(MCT) — ST. LOUIS — The Great Drought of 2012, with its ruined crops and low river levels, will likely continue through next year, according to Jim Angel, the Illinois state climatologist.
The Missouri and Mississippi river basins are both struggling with persistent drought conditions, said Angel, who spoke Thursday morning during a conference on the future of the Mississippi River.
"So what that means is that it's going to take a long time to get out of that mess," Angel told attendees of the Big River Lives conference, held at a hotel in downtown St. Louis. The conference brought together scentists, conservationists and government and industry water experts.
"I don't see tropical storms running through Oklahoma any time soon," Angel said. "It's going to be a long, slow recovery from this particular drought."
The drought's impact led the Illinois House of Representatives on Wednesday to approve a bill co-sponsored by Rep. Jerry Costello II, D-Smithton, to urge President Barack Obama to take emergency action to ensure water levels do not fall below a level needed by commercial navigation on the Mississippi River. The measure also directs the Army Corps of Engineers to take steps to keep barge and other traffic moving up and down the river.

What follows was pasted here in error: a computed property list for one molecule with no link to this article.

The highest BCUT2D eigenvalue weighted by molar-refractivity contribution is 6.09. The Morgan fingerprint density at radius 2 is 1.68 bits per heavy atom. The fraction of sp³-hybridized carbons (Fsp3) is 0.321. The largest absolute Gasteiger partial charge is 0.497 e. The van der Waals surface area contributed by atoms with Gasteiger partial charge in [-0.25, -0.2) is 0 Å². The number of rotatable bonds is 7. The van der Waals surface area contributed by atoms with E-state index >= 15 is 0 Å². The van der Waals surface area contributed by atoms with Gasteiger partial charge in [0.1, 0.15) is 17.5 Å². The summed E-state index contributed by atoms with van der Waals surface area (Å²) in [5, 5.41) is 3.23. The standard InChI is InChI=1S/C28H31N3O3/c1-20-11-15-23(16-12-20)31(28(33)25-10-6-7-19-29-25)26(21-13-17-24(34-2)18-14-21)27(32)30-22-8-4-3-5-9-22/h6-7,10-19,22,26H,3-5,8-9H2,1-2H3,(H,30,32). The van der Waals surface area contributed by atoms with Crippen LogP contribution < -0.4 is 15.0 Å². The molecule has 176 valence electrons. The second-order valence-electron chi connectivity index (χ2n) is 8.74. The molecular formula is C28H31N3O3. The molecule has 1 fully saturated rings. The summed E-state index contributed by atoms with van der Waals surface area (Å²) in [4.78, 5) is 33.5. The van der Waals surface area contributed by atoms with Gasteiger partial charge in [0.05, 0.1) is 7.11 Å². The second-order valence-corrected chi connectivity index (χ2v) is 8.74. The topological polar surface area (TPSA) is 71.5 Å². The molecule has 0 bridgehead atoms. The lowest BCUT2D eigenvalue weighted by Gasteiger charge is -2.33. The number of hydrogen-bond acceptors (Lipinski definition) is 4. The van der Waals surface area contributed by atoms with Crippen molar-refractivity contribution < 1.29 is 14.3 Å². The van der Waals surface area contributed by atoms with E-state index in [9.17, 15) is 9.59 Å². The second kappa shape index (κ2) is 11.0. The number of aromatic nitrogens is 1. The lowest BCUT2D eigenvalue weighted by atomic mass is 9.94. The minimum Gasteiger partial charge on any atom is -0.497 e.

In addition to drought, the Big Muddy faces a wide range of human-made threats, posing enormous problems for people who depend on the river from Minnesota to the river delta in Louisiana, according to the experts who spoke at the conference.
These hazards include the loss of huge amounts of sediment, high levels of nitrogen and phosphorous from farm fertilizer run-off, altered hydrology because of dam construction and invasive aquatic species, such as silver carp and zebra mussels.
Nancy Stoner, the U.S. Environmental Protection Agency's acting water administrator, acknowledged the dangers facing the river. But Stoner also spoke with optimism about the opportunities that entreprenuers and government agencies are finding to restore the river and manage it sustainably.
"What we're talking about are things that are being wasted that are valuable," Stoner said. "So nutrients are valuable. Energy is valuable. So we can't afford to throw away sewage. To throw away the run-off from farm fields."
For Stoner, the solutions are at hand.
"And it's up to us to find them and work together," she said.